Novartis puts ‘Sopranos’ actor in TV spot for MS drug Kesimpta

Novartis woke up one morning and hired itself a mom, putting Jamie-Lynn Sigler of The Sopranos fame at the center of a new TV spot focused on how Kesimpta empowers multiple sclerosis patients to use their time their way. 

Sigler, who played Tony Soprano’s daughter Meadow in the show, was diagnosed with MS aged 20 but only discussed her condition publicly almost 15 years later. At that time, the actor was taking Biogen’s Tecfidera, having previously “run the gamut” with MS drugs, but had suffered damage that prevented her from walking for long periods of time without resting and made stairs challenging. 

Today, Sigler is taking Kesimpta, a targeted B-cell therapy for patients with relapsing multiple sclerosis that received FDA approval shortly before Sigler first spoke about her MS diagnosis publicly. Novartis has made Sigler as the front of push to maintain the momentum of the Kesimpta launch.

The ad opens with a shot of Sigler, described as a mom, actor and MS advocate taking Kesimpta, in a kitchen. Talking to camera while packing a kid’s lunch, Sigler says “I have relapsing MS, but I still want to spend my time, my way.” The actor, smiling into the camera, adds that she chose Kesimpta “because it works for me, and my schedule.”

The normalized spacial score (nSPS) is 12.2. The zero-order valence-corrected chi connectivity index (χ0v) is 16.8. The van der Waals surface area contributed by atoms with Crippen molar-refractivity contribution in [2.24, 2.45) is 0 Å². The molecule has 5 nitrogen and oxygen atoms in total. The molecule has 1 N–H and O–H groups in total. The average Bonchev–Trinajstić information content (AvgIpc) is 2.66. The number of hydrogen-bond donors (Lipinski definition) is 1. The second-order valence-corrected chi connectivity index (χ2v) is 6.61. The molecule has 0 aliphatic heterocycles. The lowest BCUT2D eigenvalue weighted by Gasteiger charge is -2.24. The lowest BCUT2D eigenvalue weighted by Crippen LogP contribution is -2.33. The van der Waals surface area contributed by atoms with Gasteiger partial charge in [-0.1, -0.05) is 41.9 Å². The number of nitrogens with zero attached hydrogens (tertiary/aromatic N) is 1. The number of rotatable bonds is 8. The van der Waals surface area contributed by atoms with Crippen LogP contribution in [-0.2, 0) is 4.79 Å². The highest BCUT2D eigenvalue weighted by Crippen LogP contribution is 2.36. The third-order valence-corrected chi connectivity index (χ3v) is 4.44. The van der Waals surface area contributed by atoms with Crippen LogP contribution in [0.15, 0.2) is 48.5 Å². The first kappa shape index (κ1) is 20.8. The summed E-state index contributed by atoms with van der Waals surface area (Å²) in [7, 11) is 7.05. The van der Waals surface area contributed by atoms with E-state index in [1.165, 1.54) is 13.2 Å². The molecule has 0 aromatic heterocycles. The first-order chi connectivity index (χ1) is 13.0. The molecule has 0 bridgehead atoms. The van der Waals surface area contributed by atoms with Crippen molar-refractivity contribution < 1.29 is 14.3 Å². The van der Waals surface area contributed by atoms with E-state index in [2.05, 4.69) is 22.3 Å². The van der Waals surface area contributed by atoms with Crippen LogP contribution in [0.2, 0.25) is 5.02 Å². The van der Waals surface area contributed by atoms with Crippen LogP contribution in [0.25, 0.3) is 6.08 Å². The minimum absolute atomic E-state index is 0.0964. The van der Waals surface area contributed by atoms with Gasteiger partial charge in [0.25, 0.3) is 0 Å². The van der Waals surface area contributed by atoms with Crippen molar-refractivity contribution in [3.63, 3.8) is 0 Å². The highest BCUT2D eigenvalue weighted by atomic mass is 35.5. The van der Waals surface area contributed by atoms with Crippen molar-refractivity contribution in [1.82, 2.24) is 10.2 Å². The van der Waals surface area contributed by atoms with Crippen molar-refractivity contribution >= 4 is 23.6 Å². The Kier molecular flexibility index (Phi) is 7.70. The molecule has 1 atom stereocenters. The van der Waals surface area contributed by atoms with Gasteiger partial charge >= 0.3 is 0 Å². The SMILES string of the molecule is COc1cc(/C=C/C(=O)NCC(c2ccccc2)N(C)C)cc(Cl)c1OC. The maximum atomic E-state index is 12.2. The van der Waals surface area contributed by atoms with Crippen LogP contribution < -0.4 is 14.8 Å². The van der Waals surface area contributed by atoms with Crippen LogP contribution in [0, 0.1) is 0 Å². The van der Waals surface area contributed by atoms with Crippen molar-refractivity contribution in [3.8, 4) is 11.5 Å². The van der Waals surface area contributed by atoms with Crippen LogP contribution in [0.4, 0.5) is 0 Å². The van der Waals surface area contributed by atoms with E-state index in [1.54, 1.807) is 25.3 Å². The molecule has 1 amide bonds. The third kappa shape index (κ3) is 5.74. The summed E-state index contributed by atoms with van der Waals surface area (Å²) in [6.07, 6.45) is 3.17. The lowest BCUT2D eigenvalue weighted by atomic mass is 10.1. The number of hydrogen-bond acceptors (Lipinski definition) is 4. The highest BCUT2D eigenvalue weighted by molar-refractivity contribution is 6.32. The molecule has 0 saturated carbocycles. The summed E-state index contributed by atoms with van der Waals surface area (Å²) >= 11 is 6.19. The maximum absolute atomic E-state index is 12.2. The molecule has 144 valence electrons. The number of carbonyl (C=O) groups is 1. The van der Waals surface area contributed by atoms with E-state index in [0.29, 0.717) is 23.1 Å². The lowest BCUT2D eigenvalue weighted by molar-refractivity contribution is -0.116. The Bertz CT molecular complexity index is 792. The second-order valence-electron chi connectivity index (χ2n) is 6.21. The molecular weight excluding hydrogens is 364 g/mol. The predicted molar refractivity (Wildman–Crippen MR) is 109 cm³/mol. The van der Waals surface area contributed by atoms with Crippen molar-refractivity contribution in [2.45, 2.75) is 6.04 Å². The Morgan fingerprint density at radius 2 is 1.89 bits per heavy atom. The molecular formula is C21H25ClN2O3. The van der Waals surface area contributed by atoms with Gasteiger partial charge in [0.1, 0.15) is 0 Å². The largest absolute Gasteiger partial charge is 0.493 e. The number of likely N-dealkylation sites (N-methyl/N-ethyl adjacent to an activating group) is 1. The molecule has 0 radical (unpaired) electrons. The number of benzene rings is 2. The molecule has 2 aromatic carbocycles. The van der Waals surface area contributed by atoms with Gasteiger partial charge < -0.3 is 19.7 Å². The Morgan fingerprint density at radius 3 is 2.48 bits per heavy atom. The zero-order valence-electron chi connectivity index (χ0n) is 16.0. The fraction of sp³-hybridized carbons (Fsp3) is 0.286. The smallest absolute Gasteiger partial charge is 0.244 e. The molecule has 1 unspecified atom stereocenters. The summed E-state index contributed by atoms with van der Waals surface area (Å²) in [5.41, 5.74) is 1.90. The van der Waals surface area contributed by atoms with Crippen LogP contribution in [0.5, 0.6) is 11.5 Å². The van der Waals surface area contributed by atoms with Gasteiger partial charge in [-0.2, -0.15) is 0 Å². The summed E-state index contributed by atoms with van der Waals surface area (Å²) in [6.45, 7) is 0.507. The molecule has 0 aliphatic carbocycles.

A voiceover then discusses the “powerful results” associated with Kesimpta over shots of Sigler reading a script in a dressing room. Cutting back to the kitchen, the ad shows Sigler taking a small package out of a fridge and explaining that she takes Kesimpta once a month at home or on the go. “When I'm ready, treatment time is less than a minute, so more of my time, is up to me time,” Sigler says.

The voiceover lists the side effects and contraindications over shots of Sigler playing catch with a kid, recording a podcast and walking, talking, playing, eating and drinking with friends. In the final shot, Sigler delivers another piece to camera, petting a dog as her friends chat in the background. Sigler’s last message is that “Kesimpta fits my life, so how I fill my time, is up to me.”

Sigler is one of a fast-growing number of people who have concluded Kesimpta is the right MS drug for them. Sales of the product rose 124% to $657 million in the third quarter. Those figures were inflated by a one-time event. Excluding that windfall sales still rose 86%. Novartis CEO Vas Narasimhan told investors on a call to discuss the results that “the whole B-cell class has a long room to grow.”